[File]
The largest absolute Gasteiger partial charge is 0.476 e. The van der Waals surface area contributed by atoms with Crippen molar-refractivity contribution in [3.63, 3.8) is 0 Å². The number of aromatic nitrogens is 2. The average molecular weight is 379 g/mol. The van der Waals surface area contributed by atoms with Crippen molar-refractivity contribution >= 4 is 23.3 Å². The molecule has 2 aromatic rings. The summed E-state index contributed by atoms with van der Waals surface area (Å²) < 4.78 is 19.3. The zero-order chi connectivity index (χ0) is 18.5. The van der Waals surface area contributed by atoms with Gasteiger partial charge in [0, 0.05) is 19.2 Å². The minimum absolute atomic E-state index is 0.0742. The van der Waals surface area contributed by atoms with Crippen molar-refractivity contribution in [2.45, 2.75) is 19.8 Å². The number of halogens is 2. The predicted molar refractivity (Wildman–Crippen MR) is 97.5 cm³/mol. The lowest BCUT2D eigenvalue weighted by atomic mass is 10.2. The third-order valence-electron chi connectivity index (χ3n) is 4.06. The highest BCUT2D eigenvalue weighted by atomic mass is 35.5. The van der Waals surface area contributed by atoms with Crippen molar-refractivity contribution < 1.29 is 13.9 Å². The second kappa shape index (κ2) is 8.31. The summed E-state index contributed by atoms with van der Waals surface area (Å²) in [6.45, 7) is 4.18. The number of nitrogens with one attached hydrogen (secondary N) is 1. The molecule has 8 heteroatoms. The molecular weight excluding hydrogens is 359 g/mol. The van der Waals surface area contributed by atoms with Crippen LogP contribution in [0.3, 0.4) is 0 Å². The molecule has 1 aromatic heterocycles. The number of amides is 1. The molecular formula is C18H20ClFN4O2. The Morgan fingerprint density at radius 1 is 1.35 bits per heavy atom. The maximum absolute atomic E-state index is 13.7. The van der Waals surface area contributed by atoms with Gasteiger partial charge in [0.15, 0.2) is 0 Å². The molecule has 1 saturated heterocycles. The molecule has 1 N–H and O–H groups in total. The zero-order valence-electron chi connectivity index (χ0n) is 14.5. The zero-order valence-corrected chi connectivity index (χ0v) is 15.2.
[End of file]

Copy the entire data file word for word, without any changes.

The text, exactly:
The largest absolute Gasteiger partial charge is 0.476 e. The van der Waals surface area contributed by atoms with Crippen molar-refractivity contribution in [3.63, 3.8) is 0 Å². The number of aromatic nitrogens is 2. The average molecular weight is 379 g/mol. The van der Waals surface area contributed by atoms with Crippen molar-refractivity contribution >= 4 is 23.3 Å². The molecule has 2 aromatic rings. The summed E-state index contributed by atoms with van der Waals surface area (Å²) < 4.78 is 19.3. The zero-order chi connectivity index (χ0) is 18.5. The van der Waals surface area contributed by atoms with Gasteiger partial charge in [0, 0.05) is 19.2 Å². The minimum absolute atomic E-state index is 0.0742. The van der Waals surface area contributed by atoms with Crippen molar-refractivity contribution in [2.45, 2.75) is 19.8 Å². The number of halogens is 2. The predicted molar refractivity (Wildman–Crippen MR) is 97.5 cm³/mol. The lowest BCUT2D eigenvalue weighted by atomic mass is 10.2. The third-order valence-electron chi connectivity index (χ3n) is 4.06. The highest BCUT2D eigenvalue weighted by atomic mass is 35.5. The van der Waals surface area contributed by atoms with Crippen molar-refractivity contribution < 1.29 is 13.9 Å². The second kappa shape index (κ2) is 8.31. The summed E-state index contributed by atoms with van der Waals surface area (Å²) in [6.45, 7) is 4.18. The number of nitrogens with one attached hydrogen (secondary N) is 1. The molecule has 8 heteroatoms. The molecular weight excluding hydrogens is 359 g/mol. The van der Waals surface area contributed by atoms with Crippen LogP contribution in [0.3, 0.4) is 0 Å². The molecule has 1 aromatic heterocycles. The number of amides is 1. The molecular formula is C18H20ClFN4O2. The Morgan fingerprint density at radius 1 is 1.35 bits per heavy atom. The maximum absolute atomic E-state index is 13.7. The van der Waals surface area contributed by atoms with Gasteiger partial charge in [0.15, 0.2) is 0 Å². The molecule has 1 saturated heterocycles. The molecule has 1 N–H and O–H groups in total. The zero-order valence-electron chi connectivity index (χ0n) is 14.5. The zero-order valence-corrected chi connectivity index (χ0v) is 15.2.